Evangelization of Children-Part 2

The Evangelization of children is different than the evangelization of adults.  Children have an innocence and a natural disposition for the things of the divine.  Adults on the other hand often have been affected by life which causes them to be more apprehensive to the Gospel message.  More questioning happens regarding the things of God.  In addition, children can be evangelized but not for the sake of making a mature commitment of faith, because they are not at the developmental age to make the same kind of commitment as an adult is to following Jesus Christ.  That does not mean evangelizing children is less important, however it is different.  Fr. Johannes Hoffinger shares 8 points that make the catechesis of children a genuine source and means of evangelization (See his book: Evangelization and Catechesis pages 128-133).
1. The first thing needed is proper appreciation of catechesis on the part of parents.
2. Children cannot yet fully understand the greatness and depth of God’s saving plan in the same way that adults are supposed to understand them, but that does not justify a lack of proper presentation of the essential facts of the Christian religion. Rather, the catechesis of children must be distinguished by its concentration on the main elements of Christ’s message presented in such a way that they can comprehend the constant emphasis on God’s loving intention to call us to a great and happy life with him.
3. In order to make the religion program of authentic evangelization, it is not enough to present or live some impersonal Christian virtues. True evangelization leads to Christ himself and with him to God as our Lord and father. This personal relationship with Christ as our divine brother, Lord and Savior must be the focal point of all our catechetical efforts. We succeed with the evangelization of youngsters to the extent that Christ retains and ever more important role in their lives. For psychological reasons, this personal approach is even more important with young people than with adults.
4. Any catechesis that truly evangelizes must place great stress on guidance to personal prayer, in as much as prayer, more than anything else, expresses and actualizes our loving adherence to God. This is of particular importance in the catechesis of children. Mechanical prayers, however, are useless – they hinder more than they help. But to think that children are still incapable of true personal prayer is a great error.
5.  Although catechesis has far more as its aim than appropriate preparation for First Communion and Confession, these two sacraments must have a prominent place. Through the sacraments, children must learn that their reception requires a sincere commitment. When children receive them for the first time, they may still be incapable of making an amateur commitment, but that does not dispense them from the necessity of an initial commitment according to their capability.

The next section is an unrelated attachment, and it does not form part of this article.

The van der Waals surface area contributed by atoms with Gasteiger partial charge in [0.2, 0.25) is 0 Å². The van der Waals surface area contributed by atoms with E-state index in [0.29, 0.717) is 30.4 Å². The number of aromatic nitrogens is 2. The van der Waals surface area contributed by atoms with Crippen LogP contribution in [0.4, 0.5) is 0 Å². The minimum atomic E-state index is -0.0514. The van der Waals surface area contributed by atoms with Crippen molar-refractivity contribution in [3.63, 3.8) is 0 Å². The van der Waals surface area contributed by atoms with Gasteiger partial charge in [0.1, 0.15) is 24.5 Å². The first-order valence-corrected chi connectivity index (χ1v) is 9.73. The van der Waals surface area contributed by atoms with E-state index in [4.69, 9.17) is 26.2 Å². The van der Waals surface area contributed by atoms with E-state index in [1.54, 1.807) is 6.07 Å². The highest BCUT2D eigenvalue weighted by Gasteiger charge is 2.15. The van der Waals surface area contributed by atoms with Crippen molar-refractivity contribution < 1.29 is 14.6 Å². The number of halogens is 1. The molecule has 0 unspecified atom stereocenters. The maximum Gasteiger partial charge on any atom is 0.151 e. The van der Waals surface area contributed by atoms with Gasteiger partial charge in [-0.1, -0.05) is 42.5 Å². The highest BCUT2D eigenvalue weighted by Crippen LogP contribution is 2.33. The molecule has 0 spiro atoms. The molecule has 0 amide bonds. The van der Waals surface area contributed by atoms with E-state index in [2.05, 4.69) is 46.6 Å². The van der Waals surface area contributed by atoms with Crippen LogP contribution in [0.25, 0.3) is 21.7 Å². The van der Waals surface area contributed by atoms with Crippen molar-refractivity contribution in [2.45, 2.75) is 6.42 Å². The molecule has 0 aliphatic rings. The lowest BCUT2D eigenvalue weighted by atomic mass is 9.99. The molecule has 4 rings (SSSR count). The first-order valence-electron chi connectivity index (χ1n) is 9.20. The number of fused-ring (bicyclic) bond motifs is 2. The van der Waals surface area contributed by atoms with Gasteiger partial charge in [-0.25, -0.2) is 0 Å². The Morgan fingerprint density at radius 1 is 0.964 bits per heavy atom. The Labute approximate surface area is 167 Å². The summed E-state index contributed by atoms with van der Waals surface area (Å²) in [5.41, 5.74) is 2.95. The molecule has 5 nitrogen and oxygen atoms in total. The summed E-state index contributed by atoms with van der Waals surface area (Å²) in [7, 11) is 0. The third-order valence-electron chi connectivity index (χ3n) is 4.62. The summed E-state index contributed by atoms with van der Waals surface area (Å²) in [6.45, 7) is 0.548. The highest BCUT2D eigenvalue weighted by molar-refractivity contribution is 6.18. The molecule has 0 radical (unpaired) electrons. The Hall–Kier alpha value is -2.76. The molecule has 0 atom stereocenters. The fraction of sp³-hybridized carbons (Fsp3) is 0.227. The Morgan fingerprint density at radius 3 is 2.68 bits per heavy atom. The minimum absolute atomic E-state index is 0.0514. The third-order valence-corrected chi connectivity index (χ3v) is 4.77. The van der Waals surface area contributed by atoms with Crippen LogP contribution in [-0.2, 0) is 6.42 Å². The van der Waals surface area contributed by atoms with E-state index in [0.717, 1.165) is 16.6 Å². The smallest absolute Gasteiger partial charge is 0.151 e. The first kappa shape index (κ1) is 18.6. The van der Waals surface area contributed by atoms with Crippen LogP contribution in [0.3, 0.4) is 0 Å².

6. Evangelizing catechesis in all its forms is marked by an insistence upon the Christian Life as a response to God’s loving invitation. The catechesis of children especially within the school, can run the risk of putting too much emphasis on the intellectual aspects of religious education. Many children resent religion and stop practicing it if they are subjected to an overly scholarly catechesis that has no direct contact with Christian Life. The result of such catechesis is the direct opposite of true evangelization.
7. Evangelization must lead to a mature and authentic faith. If catechesis of high evangelizing quality cannot, therefore, be expected from educators who themselves are not deeply rooted in faith or who lacked in the necessary formation. If we are determined to provide our children with true evangelizing catechesis, the careful selection and solid formation of the catechist is indispensable.
8. Pastoral experience provides abundant evidence that catechesis in school and Parish had meager results without the collaboration of the family. The intellectual dimension of religious education can easily be developed through catechesis in school or Parish, provided that the family shows interest and concern for the foundation of faith and it’s gradual growth. But without this contribution from the family, School and Parish labor in vain. A better, more intense of collaboration between parents and catechist is one of the most urgent demands in the field of religious education.
This was written 40 years ago, however I find it as true today as when it was written.  What do you think about the evangelization of children and how we need to focus on it today?
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